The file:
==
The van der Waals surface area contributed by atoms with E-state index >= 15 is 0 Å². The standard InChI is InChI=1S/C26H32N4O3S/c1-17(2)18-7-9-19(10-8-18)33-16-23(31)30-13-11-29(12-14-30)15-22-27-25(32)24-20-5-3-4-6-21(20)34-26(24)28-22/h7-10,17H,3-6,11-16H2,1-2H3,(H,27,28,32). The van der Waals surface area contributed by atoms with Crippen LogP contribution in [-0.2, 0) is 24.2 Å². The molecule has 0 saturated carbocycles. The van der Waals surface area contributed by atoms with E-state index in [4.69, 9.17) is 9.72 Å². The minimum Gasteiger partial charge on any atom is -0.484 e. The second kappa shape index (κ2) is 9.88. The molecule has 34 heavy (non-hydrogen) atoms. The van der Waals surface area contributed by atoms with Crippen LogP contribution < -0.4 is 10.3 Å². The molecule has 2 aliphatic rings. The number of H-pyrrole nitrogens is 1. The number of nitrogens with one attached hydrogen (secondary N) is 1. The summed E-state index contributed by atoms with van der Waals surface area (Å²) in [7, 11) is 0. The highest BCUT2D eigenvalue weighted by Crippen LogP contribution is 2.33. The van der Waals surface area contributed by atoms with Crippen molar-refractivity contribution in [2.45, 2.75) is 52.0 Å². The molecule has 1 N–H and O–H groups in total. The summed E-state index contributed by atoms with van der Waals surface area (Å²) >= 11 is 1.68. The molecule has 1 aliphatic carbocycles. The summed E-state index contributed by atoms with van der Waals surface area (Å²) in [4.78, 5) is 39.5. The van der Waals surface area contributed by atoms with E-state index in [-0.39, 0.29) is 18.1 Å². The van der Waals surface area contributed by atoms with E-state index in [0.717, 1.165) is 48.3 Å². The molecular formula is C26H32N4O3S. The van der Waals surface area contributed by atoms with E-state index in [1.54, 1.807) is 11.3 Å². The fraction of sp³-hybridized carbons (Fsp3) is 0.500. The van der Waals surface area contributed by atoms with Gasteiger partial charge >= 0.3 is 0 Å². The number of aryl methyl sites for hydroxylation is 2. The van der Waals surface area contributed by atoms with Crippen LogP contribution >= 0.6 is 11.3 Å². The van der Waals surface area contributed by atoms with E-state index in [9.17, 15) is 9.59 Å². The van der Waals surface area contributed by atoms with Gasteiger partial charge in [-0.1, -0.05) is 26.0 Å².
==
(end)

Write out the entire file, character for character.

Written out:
The van der Waals surface area contributed by atoms with E-state index >= 15 is 0 Å². The standard InChI is InChI=1S/C26H32N4O3S/c1-17(2)18-7-9-19(10-8-18)33-16-23(31)30-13-11-29(12-14-30)15-22-27-25(32)24-20-5-3-4-6-21(20)34-26(24)28-22/h7-10,17H,3-6,11-16H2,1-2H3,(H,27,28,32). The van der Waals surface area contributed by atoms with Crippen LogP contribution in [-0.2, 0) is 24.2 Å². The molecule has 0 saturated carbocycles. The van der Waals surface area contributed by atoms with E-state index in [4.69, 9.17) is 9.72 Å². The minimum Gasteiger partial charge on any atom is -0.484 e. The second kappa shape index (κ2) is 9.88. The molecule has 34 heavy (non-hydrogen) atoms. The van der Waals surface area contributed by atoms with Crippen LogP contribution < -0.4 is 10.3 Å². The molecule has 2 aliphatic rings. The number of H-pyrrole nitrogens is 1. The number of nitrogens with one attached hydrogen (secondary N) is 1. The summed E-state index contributed by atoms with van der Waals surface area (Å²) in [7, 11) is 0. The highest BCUT2D eigenvalue weighted by Crippen LogP contribution is 2.33. The van der Waals surface area contributed by atoms with Crippen molar-refractivity contribution in [2.45, 2.75) is 52.0 Å². The molecule has 1 N–H and O–H groups in total. The summed E-state index contributed by atoms with van der Waals surface area (Å²) >= 11 is 1.68. The molecule has 1 aliphatic carbocycles. The summed E-state index contributed by atoms with van der Waals surface area (Å²) in [4.78, 5) is 39.5. The van der Waals surface area contributed by atoms with E-state index in [-0.39, 0.29) is 18.1 Å². The van der Waals surface area contributed by atoms with E-state index in [0.717, 1.165) is 48.3 Å². The molecular formula is C26H32N4O3S. The van der Waals surface area contributed by atoms with E-state index in [1.54, 1.807) is 11.3 Å². The fraction of sp³-hybridized carbons (Fsp3) is 0.500. The van der Waals surface area contributed by atoms with Gasteiger partial charge >= 0.3 is 0 Å². The number of aryl methyl sites for hydroxylation is 2. The van der Waals surface area contributed by atoms with Crippen LogP contribution >= 0.6 is 11.3 Å². The van der Waals surface area contributed by atoms with E-state index in [9.17, 15) is 9.59 Å². The van der Waals surface area contributed by atoms with Gasteiger partial charge in [-0.1, -0.05) is 26.0 Å².